2003-04: After marching to the conference final the year before, the Senators and their fans were confident going into a first-round match against the now hated Leafs. It would be Jacques Martin’s last as coach in Ottawa. Somehow, the Senators get shutout 3 times in the series but still manage to push it to a seventh game in Toronto. Before the game, new Sens owner Eugene Melnyk was quoted as saying “We’re gonna kill ‘em!” Famously, Ottawa goalie Patrick Lalime implodes in the first period on two long shots by Joe Nieuwendyk and his career in Ottawa ends along with Martin’s. Domi says after the game, “A big inspiration was Eugene Melnyk's comments.”
At the time I was working at Hy’s Steakhouse and one of the cooks came in the next day with a broken hand from smashing it into his coffee table after the second Nieuwendyk goal. He had to work the salad station for a month.
Tensions were extremely high during that series. I remember watching the last game with my younger brother and his girlfriend. When Toronto scored one of those goals against Lalime, his girlfriend (now his wife) let out this huge roar of frustration, ran out of the room and up the stairs where we heard a bedroom door slam so hard that we thought the hinges had snapped off the frame. She stayed up there the rest of the night with all the lights off. And she didn’t even like hockey.
That’s the kind of mass anguish we’re talking about here.
The Senators and Leafs haven’t played a series against each other since. That could change very soon for a couple of reasons.
One, the new NHL alignment calls for divisional playoff-matchups, although that’s mitigated by the “wildcard” slots which will frequently result in cross-divisional matchups. Only the 2nd and 3rd seeds in each division are guaranteed to play each other in the first round, but sooner or later the Leafs and Sens are bound to end up there together.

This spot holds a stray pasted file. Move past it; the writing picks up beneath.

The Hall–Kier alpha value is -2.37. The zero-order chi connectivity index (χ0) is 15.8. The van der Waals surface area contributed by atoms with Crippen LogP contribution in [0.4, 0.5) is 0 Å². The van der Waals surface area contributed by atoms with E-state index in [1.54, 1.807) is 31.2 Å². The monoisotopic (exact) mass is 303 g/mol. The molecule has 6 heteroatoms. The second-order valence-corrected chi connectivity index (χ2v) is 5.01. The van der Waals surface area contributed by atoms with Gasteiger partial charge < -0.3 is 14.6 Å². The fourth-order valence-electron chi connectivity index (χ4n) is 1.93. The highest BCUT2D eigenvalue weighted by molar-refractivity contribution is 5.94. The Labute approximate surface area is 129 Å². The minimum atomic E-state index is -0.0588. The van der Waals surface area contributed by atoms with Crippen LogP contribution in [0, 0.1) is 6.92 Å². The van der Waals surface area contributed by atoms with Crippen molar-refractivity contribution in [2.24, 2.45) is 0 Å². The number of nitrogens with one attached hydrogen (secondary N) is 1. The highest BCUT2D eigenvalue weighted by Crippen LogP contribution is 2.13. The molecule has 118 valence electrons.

Secondly, we've hit an era where both teams are likely to be perennial playoff contenders. That hasn't been the case since 2004. After crushing the hearts of Senators fans that year, the Leafs went on a horrific streak after the 2005 lockout, missing the playoffs seven straight times. When they finally made it back to the dance last season, their usual partner was locked in a nasty affair with the Montreal Canadiens. This just further diverted local Ottawa fans from their old enemies across the province.
Thus, the rivalry has died off, kept on life-support by the press needing angles and older fans who still can’t quite use their hand the way they used to in 2004.
Now that Ottawa actually has a temporary hold on a wildcard spot, and with the Leafs looking like a lock for the post-season, we may actually get another series out of these two in the near future.
When it does happen, it’s going to be wild. Remember, in the heyday of the Battle Of Ontario, there was no such thing as Twitter. Fans used to diss each other on forums or by writing letters to the Hockey News, putting it in an envelope, licking a stamp and walking down the block to the red box. Two months later when the new issue hit the stands… BURN.
Until that next series, we’ll have to make do with some minor hacks and whacks, unless the two truculent coaches, Randy Carlyle and Paul MacLean decide to get into it in the hallways. I think it could look something like this. Or we can hope.